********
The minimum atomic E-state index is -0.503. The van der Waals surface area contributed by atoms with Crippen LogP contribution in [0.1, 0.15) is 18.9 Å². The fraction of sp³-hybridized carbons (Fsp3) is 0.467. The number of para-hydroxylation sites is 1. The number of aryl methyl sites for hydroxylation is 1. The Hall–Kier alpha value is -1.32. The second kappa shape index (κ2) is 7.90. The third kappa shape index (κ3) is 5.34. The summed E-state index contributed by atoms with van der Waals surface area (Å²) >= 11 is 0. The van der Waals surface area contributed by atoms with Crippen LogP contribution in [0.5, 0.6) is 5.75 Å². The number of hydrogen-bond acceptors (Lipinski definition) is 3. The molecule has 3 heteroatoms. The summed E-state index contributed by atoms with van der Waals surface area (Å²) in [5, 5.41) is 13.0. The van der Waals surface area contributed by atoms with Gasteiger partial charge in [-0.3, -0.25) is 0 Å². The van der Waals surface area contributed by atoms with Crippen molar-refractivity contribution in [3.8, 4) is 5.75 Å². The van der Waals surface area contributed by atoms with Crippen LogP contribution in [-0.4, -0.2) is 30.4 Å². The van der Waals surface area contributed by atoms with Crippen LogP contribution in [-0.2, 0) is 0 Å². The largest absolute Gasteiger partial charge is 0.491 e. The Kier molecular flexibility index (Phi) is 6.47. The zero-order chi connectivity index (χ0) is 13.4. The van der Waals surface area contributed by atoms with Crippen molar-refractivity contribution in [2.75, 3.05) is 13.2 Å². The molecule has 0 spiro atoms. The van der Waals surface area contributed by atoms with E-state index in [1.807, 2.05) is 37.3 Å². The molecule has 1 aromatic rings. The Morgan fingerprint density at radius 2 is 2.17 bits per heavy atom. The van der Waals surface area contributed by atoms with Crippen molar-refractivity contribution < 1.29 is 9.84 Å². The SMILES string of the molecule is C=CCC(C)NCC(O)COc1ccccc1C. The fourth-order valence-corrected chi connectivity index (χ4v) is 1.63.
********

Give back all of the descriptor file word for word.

The minimum atomic E-state index is -0.503. The van der Waals surface area contributed by atoms with Crippen LogP contribution in [0.1, 0.15) is 18.9 Å². The fraction of sp³-hybridized carbons (Fsp3) is 0.467. The number of para-hydroxylation sites is 1. The number of aryl methyl sites for hydroxylation is 1. The Hall–Kier alpha value is -1.32. The second kappa shape index (κ2) is 7.90. The third kappa shape index (κ3) is 5.34. The summed E-state index contributed by atoms with van der Waals surface area (Å²) >= 11 is 0. The van der Waals surface area contributed by atoms with Crippen LogP contribution in [0.5, 0.6) is 5.75 Å². The number of hydrogen-bond acceptors (Lipinski definition) is 3. The molecule has 3 heteroatoms. The summed E-state index contributed by atoms with van der Waals surface area (Å²) in [5, 5.41) is 13.0. The van der Waals surface area contributed by atoms with Gasteiger partial charge in [-0.3, -0.25) is 0 Å². The van der Waals surface area contributed by atoms with Crippen molar-refractivity contribution in [3.8, 4) is 5.75 Å². The van der Waals surface area contributed by atoms with Crippen LogP contribution in [-0.4, -0.2) is 30.4 Å². The van der Waals surface area contributed by atoms with Crippen LogP contribution in [-0.2, 0) is 0 Å². The largest absolute Gasteiger partial charge is 0.491 e. The Kier molecular flexibility index (Phi) is 6.47. The zero-order chi connectivity index (χ0) is 13.4. The van der Waals surface area contributed by atoms with Crippen molar-refractivity contribution in [2.75, 3.05) is 13.2 Å². The molecule has 0 spiro atoms. The van der Waals surface area contributed by atoms with E-state index in [1.807, 2.05) is 37.3 Å². The molecule has 1 aromatic rings. The Morgan fingerprint density at radius 2 is 2.17 bits per heavy atom. The van der Waals surface area contributed by atoms with Crippen molar-refractivity contribution < 1.29 is 9.84 Å². The SMILES string of the molecule is C=CCC(C)NCC(O)COc1ccccc1C. The fourth-order valence-corrected chi connectivity index (χ4v) is 1.63.